Being a lesbian mom means navigating a unique set of challenges and joys. Knowing every journey is different, here is some of what you might expect.
One of the inevitable parts about being a lesbian mom is that you’re going to get a lot of ridiculous questions—some of which will make you giggle, and others will make you fume.
“Who’s the REAL mama?” and “How did this happen?” May we say: 😡😥😡😥
While hetero couples with babies are seldom asked how they conceived their children, queer couples tend to be.
Yep, we don’t think it makes for great dinner-time conversation either.
On top of this, as much as we’ve made advancements in terms of LGBTQIA+ rights, stigma is still prevalent.
And queer parenting often means running into a whole lot of uncalled-for judgment around your child’s well-being.
As if the task of parenting weren’t challenging enough, this means that being a lesbian mom may come with its fair share of preaching and teaching.
(If you need cheat notes, head here for an overview of 79 scholarly articles that all agree that queer parenting does not harm children in any way. Not only that, children of LGBTQIA+ parents appear to do better in school.)
We’ll do what we can to help.
We’ll start by taking you through your options of becoming a lesbian mom and then talk through some ways to navigate being one.
(Hint: you don’t have to do it alone. Community is everything.)
Let’s dive in.
In this article 📝
- TTC as a lesbian mom
- Adoption resources for lesbian parents
- Being a lesbian mom
- Resources for lesbian moms
TTC as a lesbian mom
Once you decide that you or your partner want to become pregnant, it’s time to explore your options.
While no two journeys will be the same, here are the basics of what this might look like.
1. Fertility tests
The first thing to do is visit your doctor to check out where your reproductive health’s at.
They will run tests to determine your fertility levels and give some indication of your chances of carrying a pregnancy to term.
If you choose, both you and your partner can undergo these tests to help you decide how to proceed.
They may check:
Your FSH levels
FSH is your follicle-stimulating hormone, and, as it sounds, it stimulates your ovaries to grow follicles to release eggs when you ovulate.
Your doctor can test your FSH levels through a blood test.
If you have high levels of FSH, it may mean low egg reserves.
Low levels could mean that your body is no longer producing eggs.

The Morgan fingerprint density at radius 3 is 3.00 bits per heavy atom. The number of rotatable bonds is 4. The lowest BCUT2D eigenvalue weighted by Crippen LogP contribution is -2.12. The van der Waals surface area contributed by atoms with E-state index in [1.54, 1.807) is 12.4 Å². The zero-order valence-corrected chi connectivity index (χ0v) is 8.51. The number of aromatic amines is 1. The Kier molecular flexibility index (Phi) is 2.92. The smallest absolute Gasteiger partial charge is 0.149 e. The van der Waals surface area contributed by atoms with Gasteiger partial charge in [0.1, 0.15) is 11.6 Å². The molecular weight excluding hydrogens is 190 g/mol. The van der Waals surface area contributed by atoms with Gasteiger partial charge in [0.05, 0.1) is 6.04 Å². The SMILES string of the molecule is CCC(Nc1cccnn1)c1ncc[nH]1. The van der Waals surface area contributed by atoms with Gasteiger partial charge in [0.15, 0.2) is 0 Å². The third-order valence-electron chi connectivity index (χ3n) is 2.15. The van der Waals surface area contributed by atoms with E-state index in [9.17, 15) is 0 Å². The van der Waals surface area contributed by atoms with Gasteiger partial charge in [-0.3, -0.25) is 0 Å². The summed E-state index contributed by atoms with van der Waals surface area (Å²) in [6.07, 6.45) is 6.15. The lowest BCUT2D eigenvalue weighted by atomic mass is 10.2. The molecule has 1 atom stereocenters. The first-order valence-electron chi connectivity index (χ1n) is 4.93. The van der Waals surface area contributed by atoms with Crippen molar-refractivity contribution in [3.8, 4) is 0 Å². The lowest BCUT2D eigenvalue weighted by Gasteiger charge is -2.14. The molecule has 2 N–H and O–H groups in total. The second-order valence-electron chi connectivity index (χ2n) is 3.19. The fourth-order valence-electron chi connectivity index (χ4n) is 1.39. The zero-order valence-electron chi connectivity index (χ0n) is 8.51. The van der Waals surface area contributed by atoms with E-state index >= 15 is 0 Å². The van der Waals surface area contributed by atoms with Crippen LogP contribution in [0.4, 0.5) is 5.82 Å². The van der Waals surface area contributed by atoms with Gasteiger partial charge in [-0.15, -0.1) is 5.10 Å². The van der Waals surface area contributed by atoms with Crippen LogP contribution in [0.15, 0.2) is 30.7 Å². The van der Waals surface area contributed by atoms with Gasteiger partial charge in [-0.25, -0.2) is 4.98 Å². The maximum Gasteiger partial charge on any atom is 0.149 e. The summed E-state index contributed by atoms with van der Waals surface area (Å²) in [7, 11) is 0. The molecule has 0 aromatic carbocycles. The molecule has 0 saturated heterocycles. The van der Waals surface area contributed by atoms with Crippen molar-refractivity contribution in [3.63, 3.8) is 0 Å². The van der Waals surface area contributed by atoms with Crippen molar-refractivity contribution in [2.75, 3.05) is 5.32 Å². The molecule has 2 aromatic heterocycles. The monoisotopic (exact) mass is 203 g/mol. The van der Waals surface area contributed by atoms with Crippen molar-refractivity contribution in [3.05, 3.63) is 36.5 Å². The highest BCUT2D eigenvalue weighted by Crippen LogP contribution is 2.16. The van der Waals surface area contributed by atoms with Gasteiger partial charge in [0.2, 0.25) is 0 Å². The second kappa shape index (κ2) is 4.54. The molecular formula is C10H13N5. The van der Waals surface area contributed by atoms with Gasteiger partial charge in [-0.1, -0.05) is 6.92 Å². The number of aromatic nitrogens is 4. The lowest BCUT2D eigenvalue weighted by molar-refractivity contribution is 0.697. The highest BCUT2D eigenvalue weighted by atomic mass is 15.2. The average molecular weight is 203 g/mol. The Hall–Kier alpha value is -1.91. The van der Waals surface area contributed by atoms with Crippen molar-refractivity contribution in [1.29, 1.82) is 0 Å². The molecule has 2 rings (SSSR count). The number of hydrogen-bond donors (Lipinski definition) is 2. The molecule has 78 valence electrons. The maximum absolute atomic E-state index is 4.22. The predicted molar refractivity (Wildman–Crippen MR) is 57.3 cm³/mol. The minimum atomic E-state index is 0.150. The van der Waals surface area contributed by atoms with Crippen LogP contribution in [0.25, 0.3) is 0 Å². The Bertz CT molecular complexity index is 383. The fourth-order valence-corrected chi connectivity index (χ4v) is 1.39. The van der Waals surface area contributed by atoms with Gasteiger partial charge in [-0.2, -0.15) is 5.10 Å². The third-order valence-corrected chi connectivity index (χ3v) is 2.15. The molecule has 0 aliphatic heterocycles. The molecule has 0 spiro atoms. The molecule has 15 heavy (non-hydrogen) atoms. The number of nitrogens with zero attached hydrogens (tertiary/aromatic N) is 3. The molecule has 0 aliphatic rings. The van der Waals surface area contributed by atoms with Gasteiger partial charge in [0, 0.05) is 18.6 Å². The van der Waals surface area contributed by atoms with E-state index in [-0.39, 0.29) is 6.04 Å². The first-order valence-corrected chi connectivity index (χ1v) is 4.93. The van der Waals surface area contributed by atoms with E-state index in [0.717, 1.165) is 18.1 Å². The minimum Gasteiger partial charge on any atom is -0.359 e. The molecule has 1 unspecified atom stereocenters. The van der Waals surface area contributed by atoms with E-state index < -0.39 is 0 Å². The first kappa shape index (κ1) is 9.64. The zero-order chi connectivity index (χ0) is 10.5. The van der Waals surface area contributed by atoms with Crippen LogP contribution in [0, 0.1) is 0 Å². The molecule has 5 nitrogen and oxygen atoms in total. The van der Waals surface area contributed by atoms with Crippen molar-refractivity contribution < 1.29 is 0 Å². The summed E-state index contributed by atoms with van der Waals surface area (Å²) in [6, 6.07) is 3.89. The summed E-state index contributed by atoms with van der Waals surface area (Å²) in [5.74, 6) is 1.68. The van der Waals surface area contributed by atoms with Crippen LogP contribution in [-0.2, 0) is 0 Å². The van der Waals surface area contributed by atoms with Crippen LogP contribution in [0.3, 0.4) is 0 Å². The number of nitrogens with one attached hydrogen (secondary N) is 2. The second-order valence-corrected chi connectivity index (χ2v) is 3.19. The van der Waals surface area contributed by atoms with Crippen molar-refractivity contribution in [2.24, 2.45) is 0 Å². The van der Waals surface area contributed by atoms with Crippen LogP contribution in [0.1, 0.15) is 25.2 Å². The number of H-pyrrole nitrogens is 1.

Both of these may make it more of a challenge to get pregnant.
Your LH levels
LH is the luteinizing hormone.
An at-home ovulation test detects the LH levels in your pee.
You can also test this hormone through a blood test at your doctor’s office.
If your levels are too high or too low, it could mean that you are having trouble ovulating.
Your estradiol levels
Estradiol is an important form of estrogen—a key sex hormone made in your ovaries.
Checking your levels can help your doctor determine your body’s ability to produce eggs for ovulation.
AMH is the anti-mullerian hormone.
Knowing the levels of this hormone will help to determine your ovarian supply and the possibility of you becoming pregnant.
You can learn more about the hormones that are important for fertility here.
Another test your doctor could do is an HSG or hysterosalpingogram.
This is an x-ray procedure that looks at your uterus and fallopian tubes to see if there is any reason they may impact your ability to get pregnant.
2. Choosing a fertility treatment
The good news is there are many options:
Intrauterine insemination (IUI)
You may have also heard this referred to as AI, or artificial insemination.
As the name suggests, it involves placing sperm directly inside your or your partner’s uterus using a catheter.
The hope is that one of your eggs will be fertilized by the incoming sperm.
In vitro fertilization (IVF)
In this procedure, eggs are collected from your ovaries, fertilized with sperm in a lab, and then transferred back into your uterus.
What is known as Reciprocal IVF is a way for both partners to be physically involved in the process.
Here, the eggs are taken from one partner’s ovaries, fertilized with donor sperm, and then placed into the other partner’s uterus.
Both of you are physically involved in the process.